Imatges de pàgina
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FIRST EDITION 1779 1780.

The Booksellers having determined to publish a Body of English Poetry, I was persuaded to promise them a Preface to the Works of each Author undertaking, as it was then presented to my mind, not very extensive or difficult.

My purpose was only to have allotted to every Poet an Advertisement, like those which we find in the French Miscellanies, containing a few dates and a general character: but I have been led beyond my intention, I hope, by the honest desire of giving useful pleasure.

In this minute kind of History, the succession of facts is not easily discovered; and I am not without suspicion that some of Dryden's works are placed in wrong years. I have followed Langbaine, as the best authority for his plays; and if I shall hereafter obtain a more correct chronology, will publish it: but I do not yet know that my account is erroneous.*

* Langbaine's authority will not support the dates assigned to Dryden's Plays. These are now rectified in the margin by references to the original Editions, the only guides to be relied on. R.

Dryden's Remarks on Rymer have been somewhere * printed before. The former edition I have not seen. This was transcribed for the press from his own manuscript.

As this undertaking was occasional and unforeseen, I must be supposed to have engaged in it with less provision of materials than might have been accumulated by longer premeditation. Of the later writers, at least, I might, by attention and enquiry, have gleaned many particulars, which would have diversified and enlivened my Biography. These omissions, which it is now useless to lament, have been often supplied by the kindness of Mr. Steevens and other friends; and great assistance has been given me by Mr. Spence's Collections, of which I consider the communication as a favour worthy of publick acknowledgment.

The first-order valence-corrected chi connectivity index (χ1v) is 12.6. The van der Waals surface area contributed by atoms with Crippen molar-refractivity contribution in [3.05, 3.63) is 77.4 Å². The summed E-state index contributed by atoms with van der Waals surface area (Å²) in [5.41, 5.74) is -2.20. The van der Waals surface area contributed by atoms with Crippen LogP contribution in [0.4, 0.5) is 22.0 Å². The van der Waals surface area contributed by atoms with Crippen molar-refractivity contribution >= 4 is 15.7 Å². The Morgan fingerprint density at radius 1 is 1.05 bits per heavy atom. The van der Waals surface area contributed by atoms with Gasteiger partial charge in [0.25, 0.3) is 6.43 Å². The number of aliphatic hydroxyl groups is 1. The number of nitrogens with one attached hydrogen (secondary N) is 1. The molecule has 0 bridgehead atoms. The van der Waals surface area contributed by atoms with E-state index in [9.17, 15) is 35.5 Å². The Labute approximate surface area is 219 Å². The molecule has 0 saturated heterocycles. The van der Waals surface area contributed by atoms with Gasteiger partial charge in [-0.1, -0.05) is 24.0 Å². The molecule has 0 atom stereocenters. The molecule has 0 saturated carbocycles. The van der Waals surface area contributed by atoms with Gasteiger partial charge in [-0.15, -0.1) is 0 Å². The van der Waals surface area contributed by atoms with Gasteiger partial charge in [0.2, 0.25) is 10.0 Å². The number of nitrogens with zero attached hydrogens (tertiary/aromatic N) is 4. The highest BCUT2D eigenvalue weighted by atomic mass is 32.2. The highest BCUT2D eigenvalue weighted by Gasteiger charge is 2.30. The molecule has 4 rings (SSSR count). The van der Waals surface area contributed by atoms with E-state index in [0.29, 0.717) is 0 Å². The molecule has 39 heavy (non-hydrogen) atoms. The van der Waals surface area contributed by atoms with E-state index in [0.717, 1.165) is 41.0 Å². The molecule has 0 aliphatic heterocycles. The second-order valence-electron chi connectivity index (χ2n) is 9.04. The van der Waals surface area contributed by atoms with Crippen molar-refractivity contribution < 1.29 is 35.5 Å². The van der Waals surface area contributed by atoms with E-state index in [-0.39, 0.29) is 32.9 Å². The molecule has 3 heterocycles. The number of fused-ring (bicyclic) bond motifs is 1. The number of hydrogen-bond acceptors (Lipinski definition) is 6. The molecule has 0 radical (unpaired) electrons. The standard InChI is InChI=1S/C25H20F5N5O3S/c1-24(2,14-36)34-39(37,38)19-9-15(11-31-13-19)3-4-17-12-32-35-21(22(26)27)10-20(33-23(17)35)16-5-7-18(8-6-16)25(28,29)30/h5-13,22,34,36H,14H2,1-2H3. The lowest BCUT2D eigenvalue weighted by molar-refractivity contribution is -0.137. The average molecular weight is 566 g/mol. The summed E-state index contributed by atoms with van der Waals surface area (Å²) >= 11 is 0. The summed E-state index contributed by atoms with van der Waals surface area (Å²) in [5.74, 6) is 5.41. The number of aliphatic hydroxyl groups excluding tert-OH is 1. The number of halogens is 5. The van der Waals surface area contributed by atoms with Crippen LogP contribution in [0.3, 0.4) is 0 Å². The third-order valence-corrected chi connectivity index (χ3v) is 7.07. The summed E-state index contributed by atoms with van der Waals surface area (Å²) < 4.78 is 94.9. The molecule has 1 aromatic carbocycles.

* In the Edition of Beaumont and Fletcher, by Mr. Colman. R.


THE Life of Cowley, notwithstanding the penury of English biography, has been written by Dr. Sprat, an author whose pregnancy of imagination and elegance of language have deservedly set him high in the ranks of literature; but his zeal of friendship, or ambition of eloquence, has produced a funeral oration rather than a history: he has given the character, not the life, of Cowley; for he writes with so little detail, that scarcely any thing is distinctly known, but all is shewn confused and enlarged through the mist of panegyrick.

ABRAHAM COWLEY was born in the year one thousand six hundred and eighteen. His father was a grocer, whose condition Dr. Sprat conceals under the general appellation of a citizen ; and, what would probably not have been less carcfully suppressed, the omission of his name in the register of St. Dunstan's parish gives reason to suspect that his father was a sectary. Whoever he was, he died before the birth of his son, and cousequently left him to the care of

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